In the murky folklore of Boston rock history, the first American appearance of the Police at the Rat in 1978—the underground club situated beneath a pub ’n’ grub in the sewers of Kenmore Square—is considered to be the bragger’s badge of honor to have attended. Of course, any claim to have been there is usually greeted with dismissive eye rolls or jocular interrogation due to the show’s low attendance and the knowledge that the first American Police show actually took place at CBGB in New York.
Almost 45 years later, hard-charging gig-goers of The City That Never Sleeps With Anyone were given real first dibs on witnessing the American debut of London’s the Chisel (not to be mistaken with Ted Leo’s mighty ’90s band Chisel), and they responded in kind. The band sold out their initial venue, the Middle East upstairs (with a capacity of 194 people), and were moved next door to the sister club Sonia (350 cap, which they also sold out, leaving hopeful attendees out in the springtime rain on a Monday night). Making it an even better debut was knowing Sting wasn’t fronting this fucking band, the carpenter Big Cal was.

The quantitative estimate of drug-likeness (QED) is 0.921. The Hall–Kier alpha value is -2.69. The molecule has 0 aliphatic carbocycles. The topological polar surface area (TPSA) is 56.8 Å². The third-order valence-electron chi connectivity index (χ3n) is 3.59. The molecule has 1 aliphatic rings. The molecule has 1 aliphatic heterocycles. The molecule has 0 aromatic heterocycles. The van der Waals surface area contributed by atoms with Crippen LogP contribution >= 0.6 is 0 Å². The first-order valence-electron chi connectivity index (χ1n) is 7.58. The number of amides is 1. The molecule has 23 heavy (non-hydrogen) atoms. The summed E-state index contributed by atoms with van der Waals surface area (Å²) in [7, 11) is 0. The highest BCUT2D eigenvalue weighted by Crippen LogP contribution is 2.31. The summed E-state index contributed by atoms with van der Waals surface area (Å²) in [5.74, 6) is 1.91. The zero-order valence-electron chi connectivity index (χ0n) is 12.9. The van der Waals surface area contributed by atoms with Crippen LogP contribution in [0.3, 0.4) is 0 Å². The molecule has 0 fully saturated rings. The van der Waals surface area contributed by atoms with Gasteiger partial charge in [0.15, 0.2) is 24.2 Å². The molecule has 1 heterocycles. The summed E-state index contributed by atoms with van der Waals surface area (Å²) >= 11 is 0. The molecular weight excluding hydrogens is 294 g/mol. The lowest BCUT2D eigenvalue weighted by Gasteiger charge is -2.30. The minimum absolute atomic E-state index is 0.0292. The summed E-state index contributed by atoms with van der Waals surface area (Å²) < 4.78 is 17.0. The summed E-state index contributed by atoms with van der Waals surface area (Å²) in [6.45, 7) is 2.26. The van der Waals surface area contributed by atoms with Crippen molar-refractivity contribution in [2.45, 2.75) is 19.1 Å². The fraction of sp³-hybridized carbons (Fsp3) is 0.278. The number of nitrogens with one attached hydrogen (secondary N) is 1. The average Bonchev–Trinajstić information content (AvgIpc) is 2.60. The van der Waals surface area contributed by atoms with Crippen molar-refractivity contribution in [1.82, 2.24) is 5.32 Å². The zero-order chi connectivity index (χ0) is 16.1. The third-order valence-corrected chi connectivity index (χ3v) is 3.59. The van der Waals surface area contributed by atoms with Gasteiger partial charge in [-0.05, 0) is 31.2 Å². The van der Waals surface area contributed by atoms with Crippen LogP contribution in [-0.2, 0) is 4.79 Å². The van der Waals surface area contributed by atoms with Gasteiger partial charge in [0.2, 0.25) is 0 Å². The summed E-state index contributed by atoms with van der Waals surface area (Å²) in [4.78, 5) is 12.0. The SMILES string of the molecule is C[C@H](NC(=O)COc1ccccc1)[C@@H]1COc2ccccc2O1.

I first met frontman Cal Graham five years ago when he was a guest at my apartment in Brooklyn after a Godflesh show. Having seen him get into a bag of mushrooms and some bottles of liquor, I expressed some concern about taking him back out bar-hopping for the evening. A rush of red belligerence broke the pale shock his face put on at hearing my words. “You don’t want me to join along? Well, then, you’re fucking banned! You’re banned from London, no one will welcome you to England, period!” Cal shouted at me in my kitchen, located in the former British colony of what is now America.
Feeling bad for his dejected look while loving his blunt candor, I apologized and uneasily reconsidered, and off we went, with the night ending perfectly at Greenpoint’s A Bar and Cal repeatedly screaming at the bartender to play some Cro-Mags at 3:55 a.m.